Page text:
March 10 (Bloomberg) -- Former First Lady Laura Bush urged Congress not to make foreign aid cuts that may harm women and children, arguing that reductions in funding would also hurt the U.S. economy, national security and the nation’s moral standing.
House Republicans, looking to trim the budget deficit, are targeting the State Department, which oversees foreign assistance. Their proposed 16 percent cut to the agency’s budget would be “devastating,” Secretary of State Hillary Clinton said March 1.
“I would try to get in touch with some and tell them that I think it’s really important and that it’s worth the 1 percent of the budget that it is,” Bush said on “Conversations with Judy Woodruff,” airing this weekend on Bloomberg TV. “It’s worth it because of our own moral interest to be generous and to help other people, but it’s also worth it both for our national security and for economic interests.”
At the same time, the former first lady has no plans to lobby members of Congress, according to the George W. Bush Presidential Center in Dallas. In a hearing before a House appropriations subcommittee today, Clinton voiced thanks to Bush for her efforts to promote the importance of foreign aid.
Bush said that while her husband, former President George W. Bush, would not weigh in with Congress, he “would talk about how important it is both for national security and for our moral interest as a country.”
Laura Bush joined Melinda Gates, co-founder of the Bill & Melinda Gates Foundation, and Helene Gayle, president of CARE International, a nonprofit organization that combats poverty, in attempting to raise awareness of the benefits of maternal and infant health programs.
Gayle acknowledged that she is “pretty worried” about the budget climate and what it could mean for foreign aid. Fully 42 percent of Americans believe that cutting such programs would result in a very large reduction in the deficit, according to a March 4-7 Bloomberg National Poll, and 72 percent of Americans favor significant cuts in assistance to other countries.
Gayle said that her organization had 1,000 volunteers going to Congress this week to “make it clear to our policy makers that there’s a constituency that cares about global poverty.”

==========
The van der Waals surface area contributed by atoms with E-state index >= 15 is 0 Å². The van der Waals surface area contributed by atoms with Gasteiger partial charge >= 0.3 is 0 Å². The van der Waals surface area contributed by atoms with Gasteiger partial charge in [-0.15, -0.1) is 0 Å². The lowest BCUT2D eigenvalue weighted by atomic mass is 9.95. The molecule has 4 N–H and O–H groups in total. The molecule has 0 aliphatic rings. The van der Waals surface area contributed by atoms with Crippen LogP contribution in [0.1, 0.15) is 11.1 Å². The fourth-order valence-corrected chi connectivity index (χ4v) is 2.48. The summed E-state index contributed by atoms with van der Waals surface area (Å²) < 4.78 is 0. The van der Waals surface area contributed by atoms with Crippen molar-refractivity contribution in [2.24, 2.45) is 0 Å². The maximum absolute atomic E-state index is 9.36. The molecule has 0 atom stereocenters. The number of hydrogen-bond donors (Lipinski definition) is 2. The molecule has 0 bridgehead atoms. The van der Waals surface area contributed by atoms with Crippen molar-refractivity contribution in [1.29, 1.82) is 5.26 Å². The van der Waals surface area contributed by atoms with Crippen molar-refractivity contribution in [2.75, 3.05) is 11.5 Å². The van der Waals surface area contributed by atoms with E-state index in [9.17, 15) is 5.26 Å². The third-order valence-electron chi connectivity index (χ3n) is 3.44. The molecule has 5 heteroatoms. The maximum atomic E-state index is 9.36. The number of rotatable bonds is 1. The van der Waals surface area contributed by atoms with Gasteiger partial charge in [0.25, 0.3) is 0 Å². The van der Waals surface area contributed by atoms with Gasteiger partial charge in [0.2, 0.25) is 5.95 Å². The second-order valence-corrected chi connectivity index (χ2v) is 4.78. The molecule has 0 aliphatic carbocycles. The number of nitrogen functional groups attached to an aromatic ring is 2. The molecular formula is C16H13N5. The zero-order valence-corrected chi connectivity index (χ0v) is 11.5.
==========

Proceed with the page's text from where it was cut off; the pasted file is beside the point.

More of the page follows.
Bush and Gayle said that the effects of disease and poverty overseas don’t stop at the U.S. border. “If other countries have a chance to be stable, then that helps us,” Bush said. “Diseases don’t respect borders.”
Gayle said that the interconnected nature of the world means “we can no longer say that it’s about those people over there.”
“Our economies are tied together,” she said. “Our security is tied together. Our futures are tied together. So it is one of the best returns on investment for less than 1 percent of our taxpayers’ dollars.”
Gates, who visited President Barack Obama this week with her husband, Microsoft Corp. founder Bill Gates, said Americans understand that foreign aid “is not just a line item in a budget, you’re talking about a life.” In some cases, as little as $2 could save a child’s life, Gates said.
Obama “completely gets” the importance of foreign aid and maternal and child programs in particular, Gates said. “He knows that also, if you build up a woman so she stays alive and her child stays alive,” she can help her economy to grow, Gates said.
“We export to those emerging economies,” she said, “and that creates jobs for us, so they’re all linked.”
At the launch of a maternal and child health program yesterday, Clinton said she would be going to Congress today in her fourth visit to defend her agency’s $47 billion budget request for the 2012 fiscal year.
“Everyone knows that we’re in a difficult budget environment,” Clinton said, adding that she is trying to make the case for funding the State Department and the U.S. Agency for International Development “in every way I know.”
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